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Ikea shuts down lifestyle website in Russia 'over fears it promotes gay propaganda'

The company said: 'We observe the legislation of the countries where we work'

Jamie Campbell
Saturday 14 March 2015 14:31 GMT

Ikea has announced that it is closing down its online lifestyle magazine in Russia over fears that it will fall foul of a law that forbids the promotion of gay values to minors.

The Swedish company, with a brand value of $12.5 billion, said that it was dropping Ikea Family Live in the country because “a number of articles could be assessed as propaganda” under the law signed in 2013 by President Vladimir Putin.

The law penalising “propaganda of non-traditional sexual orientation among minors” has been utilised to prevent gay rights protests and to prosecute the founder of a website offering advice to gay teens.

In a statement, Ikea said: “When we do business, we observe the legislation of the countries where we work, therefore to avoid violations, we have taken the decision to stop publishing the magazine in Russia.”

It said that the magazine, published in 25 countries, “shows different aspects of people’s lives at home, regardless of their age, gender, sexual orientation, nationality and region.”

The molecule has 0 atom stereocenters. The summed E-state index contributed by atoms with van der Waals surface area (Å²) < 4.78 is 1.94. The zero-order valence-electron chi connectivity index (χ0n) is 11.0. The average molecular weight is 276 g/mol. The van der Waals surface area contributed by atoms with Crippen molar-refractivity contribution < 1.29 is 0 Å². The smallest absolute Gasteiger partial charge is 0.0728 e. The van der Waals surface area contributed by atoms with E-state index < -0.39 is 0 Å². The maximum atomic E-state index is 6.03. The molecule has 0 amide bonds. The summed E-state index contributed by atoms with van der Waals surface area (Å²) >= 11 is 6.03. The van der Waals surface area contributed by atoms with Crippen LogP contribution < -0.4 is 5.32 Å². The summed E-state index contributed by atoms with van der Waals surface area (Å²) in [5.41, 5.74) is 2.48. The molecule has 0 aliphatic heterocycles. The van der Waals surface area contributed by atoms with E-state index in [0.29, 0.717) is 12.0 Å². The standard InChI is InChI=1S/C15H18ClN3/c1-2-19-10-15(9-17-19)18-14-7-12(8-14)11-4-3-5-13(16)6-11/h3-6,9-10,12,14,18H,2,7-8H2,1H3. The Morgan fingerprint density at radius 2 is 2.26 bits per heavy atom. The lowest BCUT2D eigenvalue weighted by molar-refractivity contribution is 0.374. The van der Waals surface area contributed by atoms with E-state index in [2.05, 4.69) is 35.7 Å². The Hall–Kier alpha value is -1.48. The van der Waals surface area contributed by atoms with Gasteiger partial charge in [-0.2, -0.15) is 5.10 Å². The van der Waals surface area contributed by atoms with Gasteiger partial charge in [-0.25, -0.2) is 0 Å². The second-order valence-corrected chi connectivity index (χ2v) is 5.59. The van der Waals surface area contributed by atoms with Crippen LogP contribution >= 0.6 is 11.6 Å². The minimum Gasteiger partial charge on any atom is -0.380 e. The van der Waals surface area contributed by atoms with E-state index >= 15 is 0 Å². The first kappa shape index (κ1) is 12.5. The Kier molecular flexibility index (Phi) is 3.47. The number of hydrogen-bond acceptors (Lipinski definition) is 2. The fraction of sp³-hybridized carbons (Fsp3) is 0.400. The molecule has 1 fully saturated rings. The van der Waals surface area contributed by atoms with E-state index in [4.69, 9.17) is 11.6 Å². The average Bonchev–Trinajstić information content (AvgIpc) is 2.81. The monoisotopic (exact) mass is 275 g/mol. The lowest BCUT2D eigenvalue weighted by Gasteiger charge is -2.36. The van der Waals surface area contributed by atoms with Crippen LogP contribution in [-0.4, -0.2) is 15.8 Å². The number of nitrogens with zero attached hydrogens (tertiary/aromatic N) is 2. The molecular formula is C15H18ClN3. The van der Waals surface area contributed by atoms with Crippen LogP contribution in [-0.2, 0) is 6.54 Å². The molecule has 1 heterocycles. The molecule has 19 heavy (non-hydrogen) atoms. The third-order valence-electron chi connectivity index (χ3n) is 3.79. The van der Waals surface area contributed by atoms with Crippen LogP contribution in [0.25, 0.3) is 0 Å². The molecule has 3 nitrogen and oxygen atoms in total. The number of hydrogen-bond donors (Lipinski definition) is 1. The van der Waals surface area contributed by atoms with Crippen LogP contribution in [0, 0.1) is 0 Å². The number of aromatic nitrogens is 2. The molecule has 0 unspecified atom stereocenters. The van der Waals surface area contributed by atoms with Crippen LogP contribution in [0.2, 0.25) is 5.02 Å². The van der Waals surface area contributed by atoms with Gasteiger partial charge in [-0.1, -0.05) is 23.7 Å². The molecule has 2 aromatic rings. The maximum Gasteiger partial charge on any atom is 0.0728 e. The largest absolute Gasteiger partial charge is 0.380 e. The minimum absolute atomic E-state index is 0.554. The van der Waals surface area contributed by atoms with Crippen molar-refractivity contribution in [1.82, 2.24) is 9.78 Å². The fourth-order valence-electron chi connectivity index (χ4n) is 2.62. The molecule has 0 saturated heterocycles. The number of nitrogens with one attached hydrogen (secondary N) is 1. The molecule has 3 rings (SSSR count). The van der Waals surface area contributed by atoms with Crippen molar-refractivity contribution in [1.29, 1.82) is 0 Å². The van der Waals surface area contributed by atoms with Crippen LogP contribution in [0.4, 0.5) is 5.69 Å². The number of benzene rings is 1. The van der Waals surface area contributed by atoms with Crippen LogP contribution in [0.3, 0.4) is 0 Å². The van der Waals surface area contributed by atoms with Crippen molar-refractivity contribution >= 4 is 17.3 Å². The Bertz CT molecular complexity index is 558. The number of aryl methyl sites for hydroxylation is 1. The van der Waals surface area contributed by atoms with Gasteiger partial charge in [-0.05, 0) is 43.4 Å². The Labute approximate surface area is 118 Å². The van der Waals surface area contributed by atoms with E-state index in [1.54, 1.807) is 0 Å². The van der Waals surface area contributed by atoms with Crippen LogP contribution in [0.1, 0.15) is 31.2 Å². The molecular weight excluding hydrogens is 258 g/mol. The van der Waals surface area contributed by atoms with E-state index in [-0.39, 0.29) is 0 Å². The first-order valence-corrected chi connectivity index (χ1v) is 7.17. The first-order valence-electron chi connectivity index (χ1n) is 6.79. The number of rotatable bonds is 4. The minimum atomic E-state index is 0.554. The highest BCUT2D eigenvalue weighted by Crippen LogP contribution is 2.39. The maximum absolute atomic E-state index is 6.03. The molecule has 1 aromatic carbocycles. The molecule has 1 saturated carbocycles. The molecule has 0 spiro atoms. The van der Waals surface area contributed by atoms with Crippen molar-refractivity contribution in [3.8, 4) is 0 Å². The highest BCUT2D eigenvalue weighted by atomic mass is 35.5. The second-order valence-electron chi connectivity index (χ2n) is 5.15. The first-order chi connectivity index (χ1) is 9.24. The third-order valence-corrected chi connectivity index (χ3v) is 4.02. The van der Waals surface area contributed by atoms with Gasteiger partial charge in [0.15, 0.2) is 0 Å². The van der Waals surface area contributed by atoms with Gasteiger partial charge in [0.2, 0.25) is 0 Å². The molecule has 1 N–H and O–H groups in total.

“The magazine reflects the values of the Ikea company, including equal rights and opportunities for all.”

In 2013, the company was widely criticised for withdrawing an article focusing on a lesbian couple from the Russian edition of the magazine and replacing it with other content, citing the law.

If the company was found to have flouted the rule, it could be forced to pay a fine of up to one million rubles (£10895.47) or halt its activities for 90 days.

The company’s press office in Russia stressed to AFP that Ikea had not received any official warnings in Russia related to the law.

It added that: “We also consider our readers have the right to decide for themselves, what publications might be interesting or worthwhile for them.”

It said that it did not want to put an age warning for under-18’s on the content, a method used by some Russian publications and way to contravene accusations of inflicting gay values on minors.

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